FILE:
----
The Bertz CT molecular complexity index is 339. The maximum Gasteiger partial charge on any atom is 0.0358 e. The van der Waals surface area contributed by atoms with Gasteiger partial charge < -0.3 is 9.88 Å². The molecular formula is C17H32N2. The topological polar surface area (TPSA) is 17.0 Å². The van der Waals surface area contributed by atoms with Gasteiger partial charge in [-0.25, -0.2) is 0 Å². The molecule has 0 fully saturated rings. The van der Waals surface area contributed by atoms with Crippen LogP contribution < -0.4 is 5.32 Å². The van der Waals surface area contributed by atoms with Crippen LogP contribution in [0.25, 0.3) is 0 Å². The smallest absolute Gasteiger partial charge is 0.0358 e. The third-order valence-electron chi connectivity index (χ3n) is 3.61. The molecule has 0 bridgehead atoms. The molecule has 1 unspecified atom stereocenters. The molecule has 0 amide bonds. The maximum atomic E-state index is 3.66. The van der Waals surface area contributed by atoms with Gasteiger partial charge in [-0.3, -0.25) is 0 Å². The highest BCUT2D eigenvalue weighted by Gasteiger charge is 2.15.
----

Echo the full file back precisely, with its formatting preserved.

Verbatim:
The Bertz CT molecular complexity index is 339. The maximum Gasteiger partial charge on any atom is 0.0358 e. The van der Waals surface area contributed by atoms with Gasteiger partial charge < -0.3 is 9.88 Å². The molecular formula is C17H32N2. The topological polar surface area (TPSA) is 17.0 Å². The van der Waals surface area contributed by atoms with Gasteiger partial charge in [-0.25, -0.2) is 0 Å². The molecule has 0 fully saturated rings. The van der Waals surface area contributed by atoms with Crippen LogP contribution < -0.4 is 5.32 Å². The van der Waals surface area contributed by atoms with Crippen LogP contribution in [0.25, 0.3) is 0 Å². The smallest absolute Gasteiger partial charge is 0.0358 e. The third-order valence-electron chi connectivity index (χ3n) is 3.61. The molecule has 0 bridgehead atoms. The molecule has 1 unspecified atom stereocenters. The molecule has 0 amide bonds. The maximum atomic E-state index is 3.66. The van der Waals surface area contributed by atoms with Gasteiger partial charge in [-0.3, -0.25) is 0 Å². The highest BCUT2D eigenvalue weighted by Gasteiger charge is 2.15.